Featured attraction: sermon in Cineplex I

Nine months after starting a new church in Washington, D.C., the Rev. Mark Batterson got the bad news: The public school where his congregation of 20 met on Sundays was closing down. As they scrambled to find an alternative site, intensive prayer, he says, led them to an untraditional setting - the movie multiplex at Union Station.

Seven years later, they are still there - with a congregation of 700. And last Sunday, they opened their second location at a cineplex in suburban Virginia.

"I went into church planting with the traditional mindset - rent until you can build a building," says Mr. Batterson of the National Community Church (NCC). "But after a short time at Union Station we felt it was too strategic of a spiritual beachhead to ever vacate it. Now our goal is to be in additional movie theaters in the metro area as years go by."

Increasingly, churches nationwide are choosing multiplex cinemas as their worship homes - seeing the comfortable theaters as well located, easily accessible, and attractive to people who might not otherwise attend church.

A theatrical welcome

And theater chains are happy to accommodate them. AMC Theaters, which holds a long-term lease with NCC, has arrangements with churches at 50 theater locations, says spokesman Rick King. Regal Entertainment Group, the largest US movie-theater chain, "started the year with less than 10, but currently has over 60," says Ray Nutt, executive vice president for business development.

While congregations enjoy the benefits - plush, stadium-style seating, ample parking, and space for Sunday school, child care, and refreshments - the theaters are making money during previously "dark" times. So enthusiastic is Regal that it has developed a marketing strategy for churches to boost utilization of its 560 theaters. "My goal is to have a church service in almost every one of our theaters," Mr. Nutt says.

Riverside Baptist Church in downtown Denver, for example, chose to fight traffic congestion by starting a second "south campus" in the city; it rents five auditoriums at Meadows 12 Theaters, for a church service and Bible classes. "This venue has served us well," says the Rev. Duane Arledge, South Campus pastor. "There are challenges that accompany doing 'portable church'.... Lighting and child care were the biggest hurdles." They set up light trees and lease a learning center two blocks away that allows a fully graded children's ministry.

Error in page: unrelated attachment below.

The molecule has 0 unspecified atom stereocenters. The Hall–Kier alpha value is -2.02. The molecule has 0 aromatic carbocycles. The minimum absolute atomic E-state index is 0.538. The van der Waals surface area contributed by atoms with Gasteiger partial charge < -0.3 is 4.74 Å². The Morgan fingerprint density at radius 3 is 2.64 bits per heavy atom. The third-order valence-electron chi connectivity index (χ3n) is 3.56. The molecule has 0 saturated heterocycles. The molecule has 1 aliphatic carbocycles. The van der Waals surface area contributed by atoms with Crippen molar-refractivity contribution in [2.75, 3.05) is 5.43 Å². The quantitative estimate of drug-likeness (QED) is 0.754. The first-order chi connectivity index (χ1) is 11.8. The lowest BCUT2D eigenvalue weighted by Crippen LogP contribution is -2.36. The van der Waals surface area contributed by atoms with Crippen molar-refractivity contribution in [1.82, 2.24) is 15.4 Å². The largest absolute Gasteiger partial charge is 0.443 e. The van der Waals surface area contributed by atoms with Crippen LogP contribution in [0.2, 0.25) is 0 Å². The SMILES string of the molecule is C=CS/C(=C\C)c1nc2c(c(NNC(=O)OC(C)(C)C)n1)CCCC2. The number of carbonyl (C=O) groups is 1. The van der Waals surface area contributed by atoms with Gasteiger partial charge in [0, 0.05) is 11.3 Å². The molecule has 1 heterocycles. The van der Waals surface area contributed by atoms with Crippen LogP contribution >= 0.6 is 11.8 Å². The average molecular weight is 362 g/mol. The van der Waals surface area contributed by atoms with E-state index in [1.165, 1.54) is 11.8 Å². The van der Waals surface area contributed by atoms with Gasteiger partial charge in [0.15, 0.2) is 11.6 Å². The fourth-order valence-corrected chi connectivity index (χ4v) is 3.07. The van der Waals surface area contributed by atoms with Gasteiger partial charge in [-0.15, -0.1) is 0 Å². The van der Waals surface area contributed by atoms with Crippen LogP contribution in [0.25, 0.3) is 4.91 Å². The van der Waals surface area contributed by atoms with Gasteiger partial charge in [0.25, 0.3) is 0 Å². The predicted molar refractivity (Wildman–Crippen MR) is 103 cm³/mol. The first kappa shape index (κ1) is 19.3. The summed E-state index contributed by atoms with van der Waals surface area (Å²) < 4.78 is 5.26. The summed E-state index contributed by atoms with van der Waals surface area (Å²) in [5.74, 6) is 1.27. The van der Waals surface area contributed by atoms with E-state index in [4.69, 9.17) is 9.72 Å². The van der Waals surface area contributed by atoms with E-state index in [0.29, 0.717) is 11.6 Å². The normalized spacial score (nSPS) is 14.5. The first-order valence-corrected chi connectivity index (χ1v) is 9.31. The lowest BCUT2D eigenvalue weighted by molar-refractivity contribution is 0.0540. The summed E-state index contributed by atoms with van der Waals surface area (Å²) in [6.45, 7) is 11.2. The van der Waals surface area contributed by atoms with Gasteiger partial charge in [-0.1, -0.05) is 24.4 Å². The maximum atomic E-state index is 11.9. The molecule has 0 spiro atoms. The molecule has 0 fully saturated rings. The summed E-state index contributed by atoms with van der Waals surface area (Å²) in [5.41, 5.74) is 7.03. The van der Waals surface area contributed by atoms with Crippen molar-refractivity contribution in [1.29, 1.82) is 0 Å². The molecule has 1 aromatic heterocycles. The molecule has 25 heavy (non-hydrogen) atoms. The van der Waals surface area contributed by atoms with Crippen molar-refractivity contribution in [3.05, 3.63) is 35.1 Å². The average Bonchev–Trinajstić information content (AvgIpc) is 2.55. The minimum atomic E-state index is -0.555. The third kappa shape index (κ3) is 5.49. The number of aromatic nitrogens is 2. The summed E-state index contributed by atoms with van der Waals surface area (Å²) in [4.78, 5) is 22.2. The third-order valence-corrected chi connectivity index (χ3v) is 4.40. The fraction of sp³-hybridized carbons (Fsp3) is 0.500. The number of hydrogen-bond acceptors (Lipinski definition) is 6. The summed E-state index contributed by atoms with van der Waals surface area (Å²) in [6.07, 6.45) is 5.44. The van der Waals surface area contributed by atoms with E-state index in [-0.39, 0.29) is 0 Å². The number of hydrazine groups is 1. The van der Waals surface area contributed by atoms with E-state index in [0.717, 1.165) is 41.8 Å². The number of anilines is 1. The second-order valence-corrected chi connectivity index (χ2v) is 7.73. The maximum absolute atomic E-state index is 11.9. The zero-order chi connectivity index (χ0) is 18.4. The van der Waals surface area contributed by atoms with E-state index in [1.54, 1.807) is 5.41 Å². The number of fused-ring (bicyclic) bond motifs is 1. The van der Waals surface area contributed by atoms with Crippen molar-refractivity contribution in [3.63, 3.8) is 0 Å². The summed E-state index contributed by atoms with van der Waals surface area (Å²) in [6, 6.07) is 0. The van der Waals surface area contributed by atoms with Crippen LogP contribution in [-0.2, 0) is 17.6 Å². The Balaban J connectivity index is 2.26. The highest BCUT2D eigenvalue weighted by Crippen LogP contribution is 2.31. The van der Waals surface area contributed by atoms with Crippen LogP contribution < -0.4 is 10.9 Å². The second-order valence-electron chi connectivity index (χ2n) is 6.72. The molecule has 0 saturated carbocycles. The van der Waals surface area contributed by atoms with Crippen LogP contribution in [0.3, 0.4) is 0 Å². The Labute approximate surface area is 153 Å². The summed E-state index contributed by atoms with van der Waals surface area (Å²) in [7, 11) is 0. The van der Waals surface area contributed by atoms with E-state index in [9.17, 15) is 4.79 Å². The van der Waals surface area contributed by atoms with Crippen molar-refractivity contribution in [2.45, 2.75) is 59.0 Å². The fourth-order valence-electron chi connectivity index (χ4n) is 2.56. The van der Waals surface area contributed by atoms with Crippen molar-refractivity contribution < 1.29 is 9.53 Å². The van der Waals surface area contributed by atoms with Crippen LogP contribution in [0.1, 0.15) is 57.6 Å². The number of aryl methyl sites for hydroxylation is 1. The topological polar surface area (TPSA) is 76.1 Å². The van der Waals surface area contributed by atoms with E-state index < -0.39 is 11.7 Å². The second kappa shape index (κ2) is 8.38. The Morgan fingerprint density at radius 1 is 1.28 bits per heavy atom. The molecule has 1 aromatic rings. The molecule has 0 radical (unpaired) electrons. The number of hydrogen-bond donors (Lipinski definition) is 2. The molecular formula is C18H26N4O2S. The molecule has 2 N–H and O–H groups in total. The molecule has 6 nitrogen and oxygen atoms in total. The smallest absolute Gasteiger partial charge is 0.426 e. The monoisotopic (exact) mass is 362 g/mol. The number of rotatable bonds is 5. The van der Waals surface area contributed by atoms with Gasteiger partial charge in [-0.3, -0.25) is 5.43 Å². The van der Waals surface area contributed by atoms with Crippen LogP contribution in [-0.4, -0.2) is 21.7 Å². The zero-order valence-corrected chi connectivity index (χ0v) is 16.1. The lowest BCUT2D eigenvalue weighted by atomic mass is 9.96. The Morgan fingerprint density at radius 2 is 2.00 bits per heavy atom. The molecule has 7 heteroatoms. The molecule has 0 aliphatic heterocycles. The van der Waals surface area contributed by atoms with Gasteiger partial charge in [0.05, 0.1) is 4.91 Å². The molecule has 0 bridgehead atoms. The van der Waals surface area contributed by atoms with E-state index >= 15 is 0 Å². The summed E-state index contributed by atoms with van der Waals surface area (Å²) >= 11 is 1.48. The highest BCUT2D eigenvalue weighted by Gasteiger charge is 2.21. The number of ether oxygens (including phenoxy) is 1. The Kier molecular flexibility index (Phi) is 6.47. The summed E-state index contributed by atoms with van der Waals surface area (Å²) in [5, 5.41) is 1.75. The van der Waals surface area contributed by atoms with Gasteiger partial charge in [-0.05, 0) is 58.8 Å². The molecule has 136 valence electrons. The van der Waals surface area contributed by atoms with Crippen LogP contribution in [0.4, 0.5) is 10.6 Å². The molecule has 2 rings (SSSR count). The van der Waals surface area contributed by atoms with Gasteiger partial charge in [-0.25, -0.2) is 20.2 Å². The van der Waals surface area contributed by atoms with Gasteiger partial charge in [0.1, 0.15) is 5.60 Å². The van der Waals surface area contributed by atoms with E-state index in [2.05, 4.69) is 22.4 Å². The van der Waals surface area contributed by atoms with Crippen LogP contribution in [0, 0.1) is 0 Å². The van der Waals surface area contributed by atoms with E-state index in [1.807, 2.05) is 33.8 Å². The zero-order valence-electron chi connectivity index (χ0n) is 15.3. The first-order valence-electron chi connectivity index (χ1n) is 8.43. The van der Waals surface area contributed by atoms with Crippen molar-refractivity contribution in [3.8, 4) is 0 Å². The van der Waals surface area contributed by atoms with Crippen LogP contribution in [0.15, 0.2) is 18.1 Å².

For Batterson, the theater venue puts NCC "right in the middle of the marketplace of ideas, and positions us to reach people not connected to a church." More than 75,000 people pass through Union Station every day; about 20,000 come to the theaters every week.

"NCC has its own subway stop, bus stop, and train depot," he laughs. The congregation gets many walk-ins, and one-third of members come regularly on the subway.

The young and the churchless

NCC is also reaching the very demographic that often drops away from church and that most religious groups are struggling to attract. Some 85 percent of its members are 35 and under, and 80 percent are single, including many young professionals who work on Capitol Hill.

Melissa Coffey, who works at the commission on the 9/11 attacks, says, "What attracts a lot of students to NCC is that it's on the Metro." She started attending five years ago while at George Washington University. Also, "meeting in the theater enables us to use a lot of multimedia - movie clips, lyrics on the screen, video to other locations."

But what appeals to her most, she adds, is how they "welcome back people who may have had a bad church experience when they were growing up." Members are plugged into "community groups" for Bible study, which meet during the week in homes or at NCC's coffeehouse in a building nearby. "A community group has really been instrumental in my walk with the Lord," she emphasizes.

NCC's experience has attracted the attention of other pastors, several of whom have spent weekends attending its services. "Some are actually selling their churches and moving into theaters; others are taking on that long-term perspective that maybe a building isn't everything," Batterson says. An Assembly of God church in Annapolis, Md., for example, has left its 35-year-old church building to move into the local cineplex as the Church at the Mall.

"It's that difference between the temple and the tabernacle in the Old Testament," Batterson adds. "When the cloud moved, the Israelites would pack up the tabernacle and set it back up where the cloud stopped. We see ourselves as a tabernacle."

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